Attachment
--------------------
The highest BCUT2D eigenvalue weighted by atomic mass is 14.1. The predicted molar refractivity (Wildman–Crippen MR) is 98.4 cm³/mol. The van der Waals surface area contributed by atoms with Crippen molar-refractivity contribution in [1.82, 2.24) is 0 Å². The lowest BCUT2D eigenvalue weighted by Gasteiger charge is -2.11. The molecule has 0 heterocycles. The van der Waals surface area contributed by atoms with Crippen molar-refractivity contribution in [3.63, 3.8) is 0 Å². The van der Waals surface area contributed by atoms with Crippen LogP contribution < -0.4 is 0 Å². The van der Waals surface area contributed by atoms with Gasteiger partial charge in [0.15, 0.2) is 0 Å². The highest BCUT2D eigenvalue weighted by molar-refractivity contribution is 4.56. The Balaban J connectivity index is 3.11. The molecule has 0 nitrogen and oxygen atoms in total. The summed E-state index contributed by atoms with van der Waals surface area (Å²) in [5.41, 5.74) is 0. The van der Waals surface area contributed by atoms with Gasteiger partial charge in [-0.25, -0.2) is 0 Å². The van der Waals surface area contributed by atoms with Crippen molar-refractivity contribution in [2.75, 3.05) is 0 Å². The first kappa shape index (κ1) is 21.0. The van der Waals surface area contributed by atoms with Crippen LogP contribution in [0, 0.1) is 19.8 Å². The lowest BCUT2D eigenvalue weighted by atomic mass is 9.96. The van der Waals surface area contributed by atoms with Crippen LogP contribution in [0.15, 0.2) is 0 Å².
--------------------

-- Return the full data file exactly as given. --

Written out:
The highest BCUT2D eigenvalue weighted by atomic mass is 14.1. The predicted molar refractivity (Wildman–Crippen MR) is 98.4 cm³/mol. The van der Waals surface area contributed by atoms with Crippen molar-refractivity contribution in [1.82, 2.24) is 0 Å². The lowest BCUT2D eigenvalue weighted by Gasteiger charge is -2.11. The molecule has 0 heterocycles. The van der Waals surface area contributed by atoms with Crippen molar-refractivity contribution in [3.63, 3.8) is 0 Å². The van der Waals surface area contributed by atoms with Crippen LogP contribution < -0.4 is 0 Å². The van der Waals surface area contributed by atoms with Gasteiger partial charge in [0.15, 0.2) is 0 Å². The highest BCUT2D eigenvalue weighted by molar-refractivity contribution is 4.56. The Balaban J connectivity index is 3.11. The molecule has 0 nitrogen and oxygen atoms in total. The summed E-state index contributed by atoms with van der Waals surface area (Å²) in [5.41, 5.74) is 0. The van der Waals surface area contributed by atoms with Gasteiger partial charge in [-0.25, -0.2) is 0 Å². The van der Waals surface area contributed by atoms with Crippen molar-refractivity contribution in [2.75, 3.05) is 0 Å². The first kappa shape index (κ1) is 21.0. The van der Waals surface area contributed by atoms with Crippen LogP contribution in [0, 0.1) is 19.8 Å². The lowest BCUT2D eigenvalue weighted by atomic mass is 9.96. The van der Waals surface area contributed by atoms with Crippen LogP contribution in [0.15, 0.2) is 0 Å².